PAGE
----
Who is Silvio Berlusconi?

After reading The New York Review of Books: Italy: The Family Business, I’m amazed that a corrupt leader of a modern western country like Italy can stay in power — regardless of how rich he is. (Boy, that was a naive statement!) If you don’t know much about modern Italy, I highly recommend the essay. A quote that caught my eye was:

It would be a mistake to dismiss Berlusconi as a vaguely comical product of an Italian subculture. Italy has a remarkable record in the twentieth century as a kind of laboratory of bad ideas that have then spread to other parts of the world. Fascism was invented in Italy, so was the mafia; and left-wing terrorism went further in Italy than in any other European country. All three were byproducts of a weak democracy with few checks and balances. As a country that was late to unify and industrialize, Italy is a place where all the strains and problems of modern life are present, but with few of the safeguards that exist in older, more stable nations; ideas get taken to their logical extreme. The increasingly close relations between big money, politics, and television are important everywhere, but in Italy, thanks to Berlusconi’s domination of the networks and the press, they have achieved a kind of apotheosis. He has now introduced a law that will make it legal for him to own newspapers as well.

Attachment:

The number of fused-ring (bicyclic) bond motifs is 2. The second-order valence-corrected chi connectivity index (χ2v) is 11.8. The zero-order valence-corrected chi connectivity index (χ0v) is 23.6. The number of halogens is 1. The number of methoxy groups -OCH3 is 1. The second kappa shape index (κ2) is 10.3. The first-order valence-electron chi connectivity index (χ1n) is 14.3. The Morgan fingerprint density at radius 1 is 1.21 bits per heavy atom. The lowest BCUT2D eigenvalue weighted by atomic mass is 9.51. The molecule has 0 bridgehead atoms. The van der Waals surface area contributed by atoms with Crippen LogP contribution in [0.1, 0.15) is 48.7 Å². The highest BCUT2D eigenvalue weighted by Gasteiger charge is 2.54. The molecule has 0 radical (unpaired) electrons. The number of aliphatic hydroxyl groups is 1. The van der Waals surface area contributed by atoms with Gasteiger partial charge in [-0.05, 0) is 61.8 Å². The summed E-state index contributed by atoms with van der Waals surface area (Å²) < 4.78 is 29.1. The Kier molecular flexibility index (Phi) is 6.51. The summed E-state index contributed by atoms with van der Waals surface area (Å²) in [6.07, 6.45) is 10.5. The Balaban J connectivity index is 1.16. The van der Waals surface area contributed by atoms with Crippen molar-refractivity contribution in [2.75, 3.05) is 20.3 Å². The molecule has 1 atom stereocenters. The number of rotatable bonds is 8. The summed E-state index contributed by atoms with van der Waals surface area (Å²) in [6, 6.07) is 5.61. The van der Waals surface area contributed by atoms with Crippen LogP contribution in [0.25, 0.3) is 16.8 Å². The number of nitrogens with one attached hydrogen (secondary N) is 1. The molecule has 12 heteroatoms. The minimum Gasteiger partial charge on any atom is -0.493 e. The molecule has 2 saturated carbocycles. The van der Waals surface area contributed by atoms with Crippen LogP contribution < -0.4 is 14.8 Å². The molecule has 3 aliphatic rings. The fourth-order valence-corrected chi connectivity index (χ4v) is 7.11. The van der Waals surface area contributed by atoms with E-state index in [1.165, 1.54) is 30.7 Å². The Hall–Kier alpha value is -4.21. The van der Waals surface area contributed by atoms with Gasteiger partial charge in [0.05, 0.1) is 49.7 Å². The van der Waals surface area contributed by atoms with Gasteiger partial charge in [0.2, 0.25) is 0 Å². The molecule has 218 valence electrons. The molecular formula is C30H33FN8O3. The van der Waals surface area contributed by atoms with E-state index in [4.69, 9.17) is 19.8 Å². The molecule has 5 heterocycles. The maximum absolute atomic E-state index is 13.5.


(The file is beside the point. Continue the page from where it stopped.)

After reading the essay, I typed Berlusconi into google and got a lesson in modern media. One of the top entries is a “Cool man of the week” profile of Berlusconi from AskMen. As you can imagine, a different perspective from the NYRB. An illustrative quote:

He has a beautiful wife, but don’t kid yourselves, he is well aware of his charm and his magnetism with the fairer sex.

Power and money have historically been aphrodisiacs for women, and Berlusconi has both. In a country with beauties such as Maria Grazia Cucinotta and Monica Bellucci, that could be a very good thing.